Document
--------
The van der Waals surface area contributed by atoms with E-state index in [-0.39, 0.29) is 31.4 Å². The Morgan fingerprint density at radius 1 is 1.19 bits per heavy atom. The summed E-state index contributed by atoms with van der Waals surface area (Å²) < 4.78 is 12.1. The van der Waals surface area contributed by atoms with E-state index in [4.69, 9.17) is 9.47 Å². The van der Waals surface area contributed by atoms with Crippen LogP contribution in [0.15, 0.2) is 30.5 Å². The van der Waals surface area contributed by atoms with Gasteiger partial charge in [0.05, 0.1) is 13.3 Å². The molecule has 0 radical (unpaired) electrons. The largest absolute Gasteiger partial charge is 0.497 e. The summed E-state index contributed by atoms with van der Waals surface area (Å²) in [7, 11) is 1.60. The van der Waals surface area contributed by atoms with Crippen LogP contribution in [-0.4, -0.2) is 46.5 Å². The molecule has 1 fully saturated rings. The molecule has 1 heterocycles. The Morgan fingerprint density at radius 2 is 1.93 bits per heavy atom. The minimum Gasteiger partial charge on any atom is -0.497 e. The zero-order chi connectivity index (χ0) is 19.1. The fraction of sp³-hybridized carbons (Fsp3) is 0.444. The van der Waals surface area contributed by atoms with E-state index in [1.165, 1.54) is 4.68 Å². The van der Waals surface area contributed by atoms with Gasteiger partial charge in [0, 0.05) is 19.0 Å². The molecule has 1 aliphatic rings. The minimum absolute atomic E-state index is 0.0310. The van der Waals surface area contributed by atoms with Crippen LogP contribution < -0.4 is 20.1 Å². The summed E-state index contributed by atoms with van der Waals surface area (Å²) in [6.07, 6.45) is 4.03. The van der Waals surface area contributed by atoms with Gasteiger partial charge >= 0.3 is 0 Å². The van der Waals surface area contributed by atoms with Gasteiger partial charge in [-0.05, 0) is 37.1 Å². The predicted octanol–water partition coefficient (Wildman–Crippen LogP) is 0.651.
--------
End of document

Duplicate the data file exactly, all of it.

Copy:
The van der Waals surface area contributed by atoms with E-state index in [-0.39, 0.29) is 31.4 Å². The Morgan fingerprint density at radius 1 is 1.19 bits per heavy atom. The summed E-state index contributed by atoms with van der Waals surface area (Å²) < 4.78 is 12.1. The van der Waals surface area contributed by atoms with E-state index in [4.69, 9.17) is 9.47 Å². The van der Waals surface area contributed by atoms with Crippen LogP contribution in [0.15, 0.2) is 30.5 Å². The van der Waals surface area contributed by atoms with Gasteiger partial charge in [0.05, 0.1) is 13.3 Å². The molecule has 0 radical (unpaired) electrons. The largest absolute Gasteiger partial charge is 0.497 e. The summed E-state index contributed by atoms with van der Waals surface area (Å²) in [7, 11) is 1.60. The van der Waals surface area contributed by atoms with Crippen LogP contribution in [-0.4, -0.2) is 46.5 Å². The molecule has 1 fully saturated rings. The molecule has 1 heterocycles. The Morgan fingerprint density at radius 2 is 1.93 bits per heavy atom. The minimum Gasteiger partial charge on any atom is -0.497 e. The zero-order chi connectivity index (χ0) is 19.1. The fraction of sp³-hybridized carbons (Fsp3) is 0.444. The van der Waals surface area contributed by atoms with E-state index in [1.165, 1.54) is 4.68 Å². The van der Waals surface area contributed by atoms with Gasteiger partial charge in [0, 0.05) is 19.0 Å². The molecule has 1 aliphatic rings. The minimum absolute atomic E-state index is 0.0310. The van der Waals surface area contributed by atoms with Crippen LogP contribution < -0.4 is 20.1 Å². The summed E-state index contributed by atoms with van der Waals surface area (Å²) in [6.07, 6.45) is 4.03. The van der Waals surface area contributed by atoms with Gasteiger partial charge >= 0.3 is 0 Å². The van der Waals surface area contributed by atoms with Gasteiger partial charge in [-0.05, 0) is 37.1 Å². The predicted octanol–water partition coefficient (Wildman–Crippen LogP) is 0.651.